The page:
Another sucker punch: Al Qaeda made the US so paranoid that it is now afraid to cut its military costs, though the Pentagon budget is larger than the military spending of all the rest of the world combined. Eisenhower (a vastly under-rated president) warned about the “military-industrial complex” way back in the 1950s, but today, at a time when the US economy is dangerously close to going on life-support, hardly a dollar is ever cut from the military budget.
So the US is left with a Five Trillion Dollar Deficit, and an ongoing expense of Two Billion Dollars a week to wage the war in Afghanistan—a nightmare caused in part by George W. Bush’s decision to finance these military misadventures by borrowing the money rather than the traditional method of raising taxes.
Further, the same hysterical mind-set causes the US to maintain more than 900 military bases around the world. Upshot: The government is currently spending $1.6 trillion dollars per year more than it is taking in—a disparity that even the Roman Empire could not have sustained. As for the fast-fading American Empire, may it Rest in Peace.
President Obama has done little to improve the dire situation. Granted, he inherited a Mount Everest of critical problems due to Bush’s policies. Yet, at a time when America is bleeding profusely from several grievous wounds, Obama has himself added troops to the Afghan War, this even as the US does not control more than 29 of Afghanistan’s 280 provinces, and whose prime minister regularly thrashes the US, calling its soldiers “occupiers.” Moreover, the US government now admits that no viable terrorist threat has come out of Afghanistan in more than seven years.
Obama has also committed the US to a major (and now possibly illegal) misadventure in Libya—a country that poses absolutely no danger to America, but which is costing it 300 million dollars each and every day.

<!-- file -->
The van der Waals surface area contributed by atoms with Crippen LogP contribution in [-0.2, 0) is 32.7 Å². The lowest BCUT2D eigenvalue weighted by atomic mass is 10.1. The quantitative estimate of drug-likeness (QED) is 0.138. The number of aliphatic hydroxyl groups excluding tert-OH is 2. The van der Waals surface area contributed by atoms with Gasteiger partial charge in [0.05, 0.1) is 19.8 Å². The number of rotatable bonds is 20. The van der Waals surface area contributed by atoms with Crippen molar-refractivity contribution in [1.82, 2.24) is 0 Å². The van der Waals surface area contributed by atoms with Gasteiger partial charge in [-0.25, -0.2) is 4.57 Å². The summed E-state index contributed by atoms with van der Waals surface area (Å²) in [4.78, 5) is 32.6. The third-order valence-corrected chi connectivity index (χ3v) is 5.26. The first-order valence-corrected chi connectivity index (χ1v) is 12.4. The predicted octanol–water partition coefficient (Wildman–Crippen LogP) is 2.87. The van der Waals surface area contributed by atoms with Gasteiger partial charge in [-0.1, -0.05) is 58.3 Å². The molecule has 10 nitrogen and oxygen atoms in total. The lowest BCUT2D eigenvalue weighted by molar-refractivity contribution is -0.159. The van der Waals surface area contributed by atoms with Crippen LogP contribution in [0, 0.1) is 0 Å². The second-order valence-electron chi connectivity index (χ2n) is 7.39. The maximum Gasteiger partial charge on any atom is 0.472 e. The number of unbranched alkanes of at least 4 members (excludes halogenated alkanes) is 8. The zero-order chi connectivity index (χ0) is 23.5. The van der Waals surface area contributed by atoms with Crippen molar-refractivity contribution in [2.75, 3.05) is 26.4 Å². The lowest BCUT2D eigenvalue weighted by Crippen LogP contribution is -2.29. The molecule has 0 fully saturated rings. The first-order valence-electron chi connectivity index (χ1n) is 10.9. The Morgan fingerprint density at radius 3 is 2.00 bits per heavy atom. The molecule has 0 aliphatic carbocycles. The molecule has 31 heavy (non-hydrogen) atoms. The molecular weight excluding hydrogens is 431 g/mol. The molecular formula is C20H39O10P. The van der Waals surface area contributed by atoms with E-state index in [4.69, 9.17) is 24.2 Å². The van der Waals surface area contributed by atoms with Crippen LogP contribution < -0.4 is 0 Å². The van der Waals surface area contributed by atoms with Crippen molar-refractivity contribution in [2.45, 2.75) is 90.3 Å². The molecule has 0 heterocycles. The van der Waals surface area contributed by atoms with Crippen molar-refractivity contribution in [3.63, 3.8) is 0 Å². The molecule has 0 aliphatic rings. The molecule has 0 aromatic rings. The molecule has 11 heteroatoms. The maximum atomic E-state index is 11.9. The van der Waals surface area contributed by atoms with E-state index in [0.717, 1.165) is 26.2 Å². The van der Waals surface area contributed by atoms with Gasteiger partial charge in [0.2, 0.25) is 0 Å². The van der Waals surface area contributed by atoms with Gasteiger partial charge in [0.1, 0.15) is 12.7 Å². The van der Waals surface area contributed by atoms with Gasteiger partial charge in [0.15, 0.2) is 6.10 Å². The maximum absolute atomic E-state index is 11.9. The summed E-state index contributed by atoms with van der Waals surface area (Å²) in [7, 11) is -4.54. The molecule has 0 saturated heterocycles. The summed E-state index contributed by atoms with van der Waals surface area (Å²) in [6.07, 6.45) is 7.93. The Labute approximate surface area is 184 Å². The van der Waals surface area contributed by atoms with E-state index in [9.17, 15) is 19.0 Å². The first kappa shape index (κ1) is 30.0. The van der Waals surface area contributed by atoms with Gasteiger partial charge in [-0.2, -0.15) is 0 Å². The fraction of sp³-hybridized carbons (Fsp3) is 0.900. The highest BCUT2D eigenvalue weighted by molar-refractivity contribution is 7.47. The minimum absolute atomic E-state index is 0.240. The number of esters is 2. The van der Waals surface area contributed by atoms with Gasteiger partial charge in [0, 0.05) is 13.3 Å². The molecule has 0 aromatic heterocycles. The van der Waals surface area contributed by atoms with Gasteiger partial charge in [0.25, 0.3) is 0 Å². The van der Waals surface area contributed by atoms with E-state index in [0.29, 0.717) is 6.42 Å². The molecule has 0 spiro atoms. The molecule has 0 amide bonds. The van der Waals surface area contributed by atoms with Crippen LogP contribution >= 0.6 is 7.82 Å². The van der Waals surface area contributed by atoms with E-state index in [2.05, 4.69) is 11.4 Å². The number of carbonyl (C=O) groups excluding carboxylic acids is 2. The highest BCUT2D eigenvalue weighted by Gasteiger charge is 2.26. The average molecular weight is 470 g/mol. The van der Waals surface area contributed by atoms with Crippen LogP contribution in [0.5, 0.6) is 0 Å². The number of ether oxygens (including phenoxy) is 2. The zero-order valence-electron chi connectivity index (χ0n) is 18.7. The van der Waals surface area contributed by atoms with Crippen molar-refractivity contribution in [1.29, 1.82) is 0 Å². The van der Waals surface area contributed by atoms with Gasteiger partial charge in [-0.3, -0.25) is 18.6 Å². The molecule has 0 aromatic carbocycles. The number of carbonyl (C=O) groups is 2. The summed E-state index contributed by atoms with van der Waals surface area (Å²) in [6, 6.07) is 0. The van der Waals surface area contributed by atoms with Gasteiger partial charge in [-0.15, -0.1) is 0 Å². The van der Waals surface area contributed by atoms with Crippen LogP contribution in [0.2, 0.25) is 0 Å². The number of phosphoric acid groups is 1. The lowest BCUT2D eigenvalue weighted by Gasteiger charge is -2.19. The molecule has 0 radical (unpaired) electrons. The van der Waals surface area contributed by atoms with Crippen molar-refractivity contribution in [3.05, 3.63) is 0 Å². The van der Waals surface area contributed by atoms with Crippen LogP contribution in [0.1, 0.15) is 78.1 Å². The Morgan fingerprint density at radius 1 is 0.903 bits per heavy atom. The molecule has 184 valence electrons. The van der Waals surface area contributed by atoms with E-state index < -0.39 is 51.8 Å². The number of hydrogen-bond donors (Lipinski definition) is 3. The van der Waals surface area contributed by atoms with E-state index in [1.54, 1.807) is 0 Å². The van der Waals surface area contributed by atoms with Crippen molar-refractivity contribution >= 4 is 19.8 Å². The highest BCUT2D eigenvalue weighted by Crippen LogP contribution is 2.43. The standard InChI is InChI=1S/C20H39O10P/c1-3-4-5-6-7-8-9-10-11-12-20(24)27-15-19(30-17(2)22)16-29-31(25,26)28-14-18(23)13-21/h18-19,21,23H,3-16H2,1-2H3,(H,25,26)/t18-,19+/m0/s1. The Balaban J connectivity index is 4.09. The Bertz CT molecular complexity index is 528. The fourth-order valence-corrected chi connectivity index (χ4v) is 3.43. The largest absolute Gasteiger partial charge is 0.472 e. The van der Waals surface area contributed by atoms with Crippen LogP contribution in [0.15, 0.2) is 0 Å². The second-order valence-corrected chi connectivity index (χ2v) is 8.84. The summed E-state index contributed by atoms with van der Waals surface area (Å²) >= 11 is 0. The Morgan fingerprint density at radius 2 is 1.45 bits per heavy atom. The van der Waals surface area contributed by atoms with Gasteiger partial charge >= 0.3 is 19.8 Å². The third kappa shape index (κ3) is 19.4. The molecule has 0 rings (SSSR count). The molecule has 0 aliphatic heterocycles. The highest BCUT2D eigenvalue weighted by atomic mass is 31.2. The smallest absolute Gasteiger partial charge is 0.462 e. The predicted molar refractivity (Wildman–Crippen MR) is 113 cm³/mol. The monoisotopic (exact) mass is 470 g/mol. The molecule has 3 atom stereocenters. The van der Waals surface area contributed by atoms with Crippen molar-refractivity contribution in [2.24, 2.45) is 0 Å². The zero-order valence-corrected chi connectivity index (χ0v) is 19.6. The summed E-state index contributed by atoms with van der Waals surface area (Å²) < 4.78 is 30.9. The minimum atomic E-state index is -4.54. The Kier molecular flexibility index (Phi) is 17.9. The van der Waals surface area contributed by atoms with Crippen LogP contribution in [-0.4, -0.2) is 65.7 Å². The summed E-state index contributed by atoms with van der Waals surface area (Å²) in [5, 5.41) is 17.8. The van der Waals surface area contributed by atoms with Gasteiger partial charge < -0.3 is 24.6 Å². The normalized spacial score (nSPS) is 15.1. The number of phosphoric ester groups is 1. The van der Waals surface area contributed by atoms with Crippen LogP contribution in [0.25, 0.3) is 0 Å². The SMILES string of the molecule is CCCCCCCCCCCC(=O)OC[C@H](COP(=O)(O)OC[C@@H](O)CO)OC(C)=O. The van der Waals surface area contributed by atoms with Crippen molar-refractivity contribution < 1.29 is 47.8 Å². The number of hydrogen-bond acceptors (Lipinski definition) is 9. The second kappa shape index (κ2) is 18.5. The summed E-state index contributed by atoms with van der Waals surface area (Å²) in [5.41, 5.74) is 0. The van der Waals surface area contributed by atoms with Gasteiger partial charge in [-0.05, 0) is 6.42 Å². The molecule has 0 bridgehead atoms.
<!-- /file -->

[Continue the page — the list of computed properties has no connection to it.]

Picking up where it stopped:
The most unforgivable thing a president can do, however, is send soldiers off to fight and die—or end up permanently maimed—in an unnecessary war. Yet, as GW Bush did, President Obama cowardly passes the buck, saying he has to rely on the advice of his generals. But he confuses tactics with strategy: the decision to go to war and when to end it is a political decision; the way a war is waged is quite properly the province of the military.
A straight-talking, clear-thinking Republican presidential candidate, Jon Huntsman, believes that if the US stays in Afghanistan only until the proposed cut-off of 2014, the cost to the American people will be another quarter of a trillion dollars!
Bottom Line: US wars since 9/11 have cost at least 3.7 trillion dollars (Cost of War Study-Brown University) with an astounding (if comical-sounding) 20 Billion for air-conditioning in Afghanistan and Iraq.
Imagine the social/economic/educational/scientific/medical/artistic/ environmental benefits that could have been achieved, had those dollars been spent in the United States!
The Al Qaeda and their slimy ilk, wherever they are, must be smiling.